The Rose of New England: An Historic Overview of Norwich

The city of Norwich, Connecticut, also known as “The Rose of New England”, was founded in 1659 by settlers from Saybrook. The land was purchased from Chief Uncas of the “Mohegan Native American Tribe”. This Native American tribe originated in upstate New York as the Mohegans and later became The Mohegan Tribe after moving into Connecticut.

As one of the first Connecticut cities, Norwich was incorporated in 1784. Textile factories were common, due to the available water supply of the Yantic and Shetucket rivers. Thanks to the ship trading between Boston and New York, Norwich became a prosperous shipping center, due to its convenient location.  It was also known as both an agricultural and industrial area. Many of the agricultural areas evolved into to more industrial ways over time.

Notable Natives

Benedict Arnold: Born in Norwich in 1741, Benedict Arnold was an American General during the Revolutionary War. Arnold became possibly the most infamous traitor in United States history after his plan to defer to British military forces was exposed in 1780.

Samuel Huntington: As a signer of the Declaration of Independence, long-time resident of Norwich, Samuel Huntington became the President of the Continental Congress in 1779. Since he obtained this position during the time that the Articles of Confederation were being ratified, many beat-biographers and Connecticut cival groups believe that Huntington was actually the first President of the United States.

Thomas Leffingwell: Built in 1675, a two-room home built by Stephan Backus was purchased and converted into an Inn by Thomas Leffingwell. Known best to locals as the “Leffingwell House Museum”, the house is a modern day tourist staple containing many fine works created by 18th century silversmiths and clock makers. The Inn is said to have also hosted George Washington for breakfast in 1776.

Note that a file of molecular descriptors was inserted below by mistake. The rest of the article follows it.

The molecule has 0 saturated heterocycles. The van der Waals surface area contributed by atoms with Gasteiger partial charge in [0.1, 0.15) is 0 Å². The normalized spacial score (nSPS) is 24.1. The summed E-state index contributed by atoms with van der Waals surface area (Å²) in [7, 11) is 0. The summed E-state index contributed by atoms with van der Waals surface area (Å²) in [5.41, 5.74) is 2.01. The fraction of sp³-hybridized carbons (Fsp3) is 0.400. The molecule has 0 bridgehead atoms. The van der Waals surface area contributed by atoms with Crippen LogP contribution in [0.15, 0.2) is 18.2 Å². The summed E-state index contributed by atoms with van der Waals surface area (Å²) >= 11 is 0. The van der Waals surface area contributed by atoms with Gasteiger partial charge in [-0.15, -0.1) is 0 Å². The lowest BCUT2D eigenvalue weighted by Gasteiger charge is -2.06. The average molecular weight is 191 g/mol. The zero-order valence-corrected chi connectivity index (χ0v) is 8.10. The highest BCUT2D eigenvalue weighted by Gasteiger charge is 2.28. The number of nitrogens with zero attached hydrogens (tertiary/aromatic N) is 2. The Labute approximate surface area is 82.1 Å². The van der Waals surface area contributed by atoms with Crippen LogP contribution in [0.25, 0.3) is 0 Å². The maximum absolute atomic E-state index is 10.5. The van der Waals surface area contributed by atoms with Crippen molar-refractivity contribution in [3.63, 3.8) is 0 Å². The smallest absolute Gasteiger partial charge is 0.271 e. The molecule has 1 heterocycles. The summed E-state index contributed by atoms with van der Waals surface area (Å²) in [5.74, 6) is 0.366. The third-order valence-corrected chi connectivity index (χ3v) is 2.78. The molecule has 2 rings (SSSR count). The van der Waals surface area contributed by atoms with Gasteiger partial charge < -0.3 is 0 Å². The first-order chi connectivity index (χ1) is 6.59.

The Rose City Today

The Norwich & Worcester Railroad (still alive today) was constructed from 1835-1840. Today’s Norwich is flourishing and boasts immigrants from French Canada, Cape Verde Islands, Europe, and more. The “Mohegan Native American Tribe” continues to thrive in this area of Connecticut as well. Named after the tribe, Mohegan Park is one of the most popular recreational areas in the city today. With it being the largest park in Norwich, residents and patrons can enjoy the beach, hiking and biking trails, basketball courts, picnicking and grilling, playgrounds, and more. Many events and activities are held here and preservation efforts are constantly made to keep it thriving.

Have you visited one of the many historical venues in Norwich lately? Please share in the box below your experiences and any additional fun facts you may have learned about our fair town!